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Connolly, Johnny (2014) Barriers or bridges? Drugnet Ireland, Issue 50, Summer 2014, p. 24.

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A CityWide consultation report on the impact of budgetary cuts on Drug Rehabilitation Projects (DRPs) has identified significant challenges for such projects in terms of maintaining their crucial work with recovering drug users.1 The report concludes that changes introduced to the Community Employment scheme in order to increase its focus on labour market activation have not taken into account the distinct role of DRPs. In particular, the research found that recent budgetary changes had led to a change in the profile of those applying for places on the projects. The major impact is ‘on the one hand, the fall in applications for places [on DRPs] from people who are on One Parent Family Payment or Disability payments and the increase in applications from people who are on Job Seekers Payment’ (p.30). 

As set up, DRPs were largely based on a model of working with people who were on methadone and attending clinics. They also provided a financial incentive for people parenting alone and for those in receipt of disability payments to address their addiction problems. Budget 2012, the report concludes, ‘wiped out’ this incentive. The majority of projects have seen a decrease in the number of women joining projects and ‘a spike in applications from younger men over the past two years; this younger cohort may never have used heroin, but use a cocktail of illegal drugs, tablets and alcohol. This provides a more challenging environment in which to deliver rehabilitation programmes’ (p.30).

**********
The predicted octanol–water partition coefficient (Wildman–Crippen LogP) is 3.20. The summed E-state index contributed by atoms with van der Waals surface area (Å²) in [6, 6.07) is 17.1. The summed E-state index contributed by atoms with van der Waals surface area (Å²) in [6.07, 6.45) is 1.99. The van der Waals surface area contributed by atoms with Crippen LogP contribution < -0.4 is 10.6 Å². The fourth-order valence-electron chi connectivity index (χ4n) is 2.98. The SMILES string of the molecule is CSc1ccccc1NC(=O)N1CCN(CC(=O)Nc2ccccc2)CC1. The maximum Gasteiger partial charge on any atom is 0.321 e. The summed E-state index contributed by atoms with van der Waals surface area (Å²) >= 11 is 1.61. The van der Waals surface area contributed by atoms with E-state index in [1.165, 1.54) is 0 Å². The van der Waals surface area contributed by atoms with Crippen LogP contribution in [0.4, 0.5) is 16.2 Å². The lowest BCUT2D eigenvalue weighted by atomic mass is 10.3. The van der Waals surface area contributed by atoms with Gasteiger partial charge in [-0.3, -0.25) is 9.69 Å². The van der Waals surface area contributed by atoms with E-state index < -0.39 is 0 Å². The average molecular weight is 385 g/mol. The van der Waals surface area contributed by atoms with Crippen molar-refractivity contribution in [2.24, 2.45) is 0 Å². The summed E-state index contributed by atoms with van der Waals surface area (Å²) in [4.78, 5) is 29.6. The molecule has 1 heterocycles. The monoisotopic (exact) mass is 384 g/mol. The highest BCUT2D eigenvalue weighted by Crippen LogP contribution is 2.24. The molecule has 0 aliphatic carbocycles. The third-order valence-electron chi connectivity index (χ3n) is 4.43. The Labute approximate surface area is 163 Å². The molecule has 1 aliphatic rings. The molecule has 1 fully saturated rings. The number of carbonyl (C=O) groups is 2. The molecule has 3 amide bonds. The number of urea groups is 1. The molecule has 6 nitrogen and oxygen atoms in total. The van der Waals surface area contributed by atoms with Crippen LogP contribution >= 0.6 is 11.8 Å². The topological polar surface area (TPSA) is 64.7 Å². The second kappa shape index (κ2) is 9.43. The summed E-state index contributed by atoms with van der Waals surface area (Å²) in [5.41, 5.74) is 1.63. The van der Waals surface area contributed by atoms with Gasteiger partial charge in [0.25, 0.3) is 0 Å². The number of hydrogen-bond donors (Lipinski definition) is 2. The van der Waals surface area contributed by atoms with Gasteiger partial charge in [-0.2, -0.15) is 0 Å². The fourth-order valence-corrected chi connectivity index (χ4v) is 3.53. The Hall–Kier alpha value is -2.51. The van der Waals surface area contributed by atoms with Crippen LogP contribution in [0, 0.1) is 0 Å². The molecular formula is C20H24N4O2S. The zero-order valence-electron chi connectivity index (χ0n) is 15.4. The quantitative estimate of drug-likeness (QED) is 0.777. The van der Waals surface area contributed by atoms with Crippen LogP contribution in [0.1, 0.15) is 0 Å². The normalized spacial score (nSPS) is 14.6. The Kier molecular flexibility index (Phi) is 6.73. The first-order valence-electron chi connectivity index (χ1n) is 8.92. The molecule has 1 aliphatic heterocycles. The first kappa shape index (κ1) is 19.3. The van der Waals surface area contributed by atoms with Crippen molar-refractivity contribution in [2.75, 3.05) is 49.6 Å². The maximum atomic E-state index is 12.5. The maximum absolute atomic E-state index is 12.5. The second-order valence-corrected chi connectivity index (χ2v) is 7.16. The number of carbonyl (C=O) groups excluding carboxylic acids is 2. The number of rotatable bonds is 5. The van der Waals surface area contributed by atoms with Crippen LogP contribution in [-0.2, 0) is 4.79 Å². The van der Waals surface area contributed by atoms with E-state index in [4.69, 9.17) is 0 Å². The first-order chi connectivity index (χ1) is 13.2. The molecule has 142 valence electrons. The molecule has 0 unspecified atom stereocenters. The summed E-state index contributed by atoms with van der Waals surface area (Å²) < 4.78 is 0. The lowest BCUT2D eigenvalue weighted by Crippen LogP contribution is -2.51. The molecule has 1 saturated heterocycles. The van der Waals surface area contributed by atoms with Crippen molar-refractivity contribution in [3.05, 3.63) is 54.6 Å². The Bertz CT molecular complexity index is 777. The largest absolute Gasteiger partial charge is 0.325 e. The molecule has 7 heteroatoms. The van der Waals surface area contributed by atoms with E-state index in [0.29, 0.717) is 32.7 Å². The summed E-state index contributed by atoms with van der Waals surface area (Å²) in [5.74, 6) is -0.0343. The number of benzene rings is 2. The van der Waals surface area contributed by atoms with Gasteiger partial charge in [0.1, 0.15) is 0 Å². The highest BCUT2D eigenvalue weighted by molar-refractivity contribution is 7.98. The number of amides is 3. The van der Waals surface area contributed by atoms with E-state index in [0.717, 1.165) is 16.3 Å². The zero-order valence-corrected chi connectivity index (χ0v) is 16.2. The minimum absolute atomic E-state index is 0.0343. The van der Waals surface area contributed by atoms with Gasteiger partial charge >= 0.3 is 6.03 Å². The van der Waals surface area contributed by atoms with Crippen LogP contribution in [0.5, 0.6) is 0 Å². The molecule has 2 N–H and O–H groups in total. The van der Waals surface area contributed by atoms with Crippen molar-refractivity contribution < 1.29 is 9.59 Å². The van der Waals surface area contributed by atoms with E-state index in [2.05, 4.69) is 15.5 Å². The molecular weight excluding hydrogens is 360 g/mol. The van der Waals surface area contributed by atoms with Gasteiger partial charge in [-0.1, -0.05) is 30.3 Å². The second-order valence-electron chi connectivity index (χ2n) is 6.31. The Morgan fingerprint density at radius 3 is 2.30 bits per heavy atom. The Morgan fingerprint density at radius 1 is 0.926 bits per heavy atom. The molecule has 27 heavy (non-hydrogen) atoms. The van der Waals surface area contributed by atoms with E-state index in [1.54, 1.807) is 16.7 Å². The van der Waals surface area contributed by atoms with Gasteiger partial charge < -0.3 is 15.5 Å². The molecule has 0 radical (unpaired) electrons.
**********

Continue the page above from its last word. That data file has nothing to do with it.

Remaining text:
Calling for a change in the way such projects are managed in the future, Anna Quigley, co-ordinator of CityWide, stated at the launch of this report: ‘We must address the issues identified in the report if we are to maintain and build on the achievements and successes of DRPs in our communities to date. The DRPs were set up and are operating as a core element of the National Drugs Strategy and an urgent review to address these issues should take place through the structures of the NDS led by Minister Alex White TD.’ 

1. CityWide Drugs Crisis Campaign (2014) Barriers or bridges? Drugs rehabilitation projects – the road to recovery. A CityWide consultation report. Dublin: CityWide. www.drugsandalcohol.ie/21512. See also the two related videos at www.drugsandalcohol.ie/21589.

Item Type
Article
Publication Type
Irish-related, Open Access, Article
Drug Type
All substances
Intervention Type
Rehabilitation/Recovery, Policy
Issue Title
Issue 50, Summer 2014
Date
July 2014
Page Range
p. 24
Publisher
Health Research Board
Volume
Issue 50, Summer 2014
EndNote
Accession Number
HRB (Electronic Only)

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